Friday, 16 October 2009

Westminster remains a pressing priority.

I arrived back from blizzard conditions in the Czech Republic late last night, and I haven’t had a proper opportunity to examine news from the last four days, as yet. Therefore I offer a rather tentative toe to dip back into the scalding pool of political blogging.

Mick Fealty has picked up on a piece carried in the Lisburn Star, which suggests that Basil McCrea will not pursue parliamentary candidature in Lagan Valley, preferring to concentrate on his Assembly duties.

Mick wonders whether Westminster is set to become a ‘second tier chamber’ for unionists, by which I presume he means a less pressing priority than Stormont.

Looking at the quote from McCrea which is included in the article, two aspects of it are interesting. First there are the MLA’s ‘significant objections’ to double jobbing. These are important and the UUP should not be tempted to soften its line on the issue, as the election approaches. If any MPs are returned to Westminster from the UUP’s Assembly team, they must be immediately replaced, by cooption, at Stormont.

Second is McCrea’s contention that, “the focus of all decisions that affect Lagan Valley is at Stormont and that is where I need to be ….this is a clear indication of where my priorities lie for the people of Lagan Valley”, a statement with which I have more of a problem.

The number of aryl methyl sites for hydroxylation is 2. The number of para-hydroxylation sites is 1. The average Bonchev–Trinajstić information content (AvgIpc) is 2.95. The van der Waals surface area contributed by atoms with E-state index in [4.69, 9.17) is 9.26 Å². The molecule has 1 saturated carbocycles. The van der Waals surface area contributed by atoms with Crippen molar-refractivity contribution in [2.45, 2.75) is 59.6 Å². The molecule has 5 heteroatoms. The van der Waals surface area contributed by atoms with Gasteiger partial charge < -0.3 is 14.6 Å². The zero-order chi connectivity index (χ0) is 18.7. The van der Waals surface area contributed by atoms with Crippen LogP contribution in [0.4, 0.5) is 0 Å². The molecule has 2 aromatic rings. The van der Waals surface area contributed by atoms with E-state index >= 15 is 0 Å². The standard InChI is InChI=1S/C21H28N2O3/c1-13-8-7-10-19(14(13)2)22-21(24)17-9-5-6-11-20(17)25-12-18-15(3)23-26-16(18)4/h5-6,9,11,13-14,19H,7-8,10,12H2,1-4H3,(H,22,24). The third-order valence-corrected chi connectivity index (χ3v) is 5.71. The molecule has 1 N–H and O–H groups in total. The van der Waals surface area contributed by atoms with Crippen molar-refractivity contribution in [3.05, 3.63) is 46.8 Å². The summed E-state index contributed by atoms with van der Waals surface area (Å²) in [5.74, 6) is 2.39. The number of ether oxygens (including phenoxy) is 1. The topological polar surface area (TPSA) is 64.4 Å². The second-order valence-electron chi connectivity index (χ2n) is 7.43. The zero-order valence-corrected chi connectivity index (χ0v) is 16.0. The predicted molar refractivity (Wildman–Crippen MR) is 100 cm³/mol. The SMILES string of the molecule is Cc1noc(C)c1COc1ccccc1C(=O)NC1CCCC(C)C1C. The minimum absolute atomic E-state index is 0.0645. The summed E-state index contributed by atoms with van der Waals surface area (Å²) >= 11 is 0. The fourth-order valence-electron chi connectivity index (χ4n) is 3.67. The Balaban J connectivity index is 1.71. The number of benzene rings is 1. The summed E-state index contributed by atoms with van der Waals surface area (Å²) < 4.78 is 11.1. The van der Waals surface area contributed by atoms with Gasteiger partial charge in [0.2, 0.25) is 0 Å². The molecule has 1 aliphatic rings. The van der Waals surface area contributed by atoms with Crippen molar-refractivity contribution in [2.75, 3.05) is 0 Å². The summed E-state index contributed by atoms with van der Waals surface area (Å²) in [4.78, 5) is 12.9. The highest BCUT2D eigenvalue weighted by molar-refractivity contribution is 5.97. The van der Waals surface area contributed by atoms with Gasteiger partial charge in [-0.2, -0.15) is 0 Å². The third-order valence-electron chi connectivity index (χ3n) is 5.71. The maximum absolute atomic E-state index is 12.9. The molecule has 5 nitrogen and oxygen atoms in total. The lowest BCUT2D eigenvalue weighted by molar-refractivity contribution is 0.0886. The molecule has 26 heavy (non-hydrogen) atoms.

A central premise of the Conservatives and Unionists coalition is the notion that crucial decisions are taken at Westminster, and Northern Ireland needs proper representation there, devoted to involving itself fully in national politics. It is also a fairly crucial tenet of unionism that Parliament remains sovereign.

McCrea is entitled to pursue his career at Stormont, rather than seeking to become an MP. Indeed given his policing board duties it makes sense for him to do so. Clearly he feels that his constituents can be better served by this course of action.

It is important, however, that in justifying his decision he doesn’t undermine the message that Westminster remains a vital priority for unionists, worthy of the name.

1 comment:

Anonymous said...

Maybe he found he didn't have enough support to get selected, it is not so long since he seemed to be telling everyone he would be the candidate.